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‘ [95] part, going into the private apartments of ladies and opening trunks and drawers and ransacking everything and taking away what they wanted. If these excesses are permitted, we cannot wonder at guerrilla warfare.’

Henry Cabot Lodge, of Massachusetts, says, in his recent ‘Story of the Revolution,’ of the employment of the Hessians by King George in 1776: ‘George meant to be a king, and the idea of resistance to his wishes was intolerable to him. It was something to be crushed, not reasoned with. To carry out his plans, ships, expeditions and armaments were being prepared, and the king, in order to get men, sent his agents over Europe to buy soldiers from the wretched German princelings, who lived by selling their subjects, or from any one else who was ready to traffic in flesh and blood. It was not a pretty business, nor overcreditable to a great fighting people like the English, but it unquestionably meant business.’ He also writes that the English ministry ‘resorted to the inhuman scheme’ of intriguing with Indians to ‘incite this savage warfare’ against the colonists, and in the North their Indian allies fought for them diligently, and damaged their cause irreparably.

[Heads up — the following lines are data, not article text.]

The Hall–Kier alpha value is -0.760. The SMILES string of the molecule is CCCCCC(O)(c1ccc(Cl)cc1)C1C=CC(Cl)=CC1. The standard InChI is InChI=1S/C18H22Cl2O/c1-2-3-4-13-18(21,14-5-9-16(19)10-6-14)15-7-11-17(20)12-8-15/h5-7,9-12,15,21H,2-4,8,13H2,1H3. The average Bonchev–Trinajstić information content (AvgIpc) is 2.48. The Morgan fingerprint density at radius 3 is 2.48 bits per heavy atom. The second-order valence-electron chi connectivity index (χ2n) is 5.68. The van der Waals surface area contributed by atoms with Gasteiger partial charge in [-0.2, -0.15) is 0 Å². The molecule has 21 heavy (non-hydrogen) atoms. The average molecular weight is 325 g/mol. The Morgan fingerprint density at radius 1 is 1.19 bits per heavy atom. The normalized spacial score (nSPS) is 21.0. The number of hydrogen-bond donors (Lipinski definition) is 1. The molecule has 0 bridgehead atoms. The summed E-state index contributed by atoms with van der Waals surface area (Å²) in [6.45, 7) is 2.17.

In the war of 1861-65 the Pin Indians were the first to be turned loose upon our frontier by the Federal government. The Germans in the Federal army were purely mercenaries, as much so as those hired by King George to overrun and pillage the colonies in the earlier struggle for independence. The bounties paid them upon enlistment, the gross favoritism and extenuation granted their errors and breaches, promotions to high military positions of waiters and bartenders to conciliate the German emigrants, constituted them a distinct and privileged element in the army of the Union, without restraint and yielding to the degraded instincts of an insolent hireling soldiery. They were hardly more accountable to the rules of civilized warfare than the Indian savages enlisted by Blunt and Herron under Canby.

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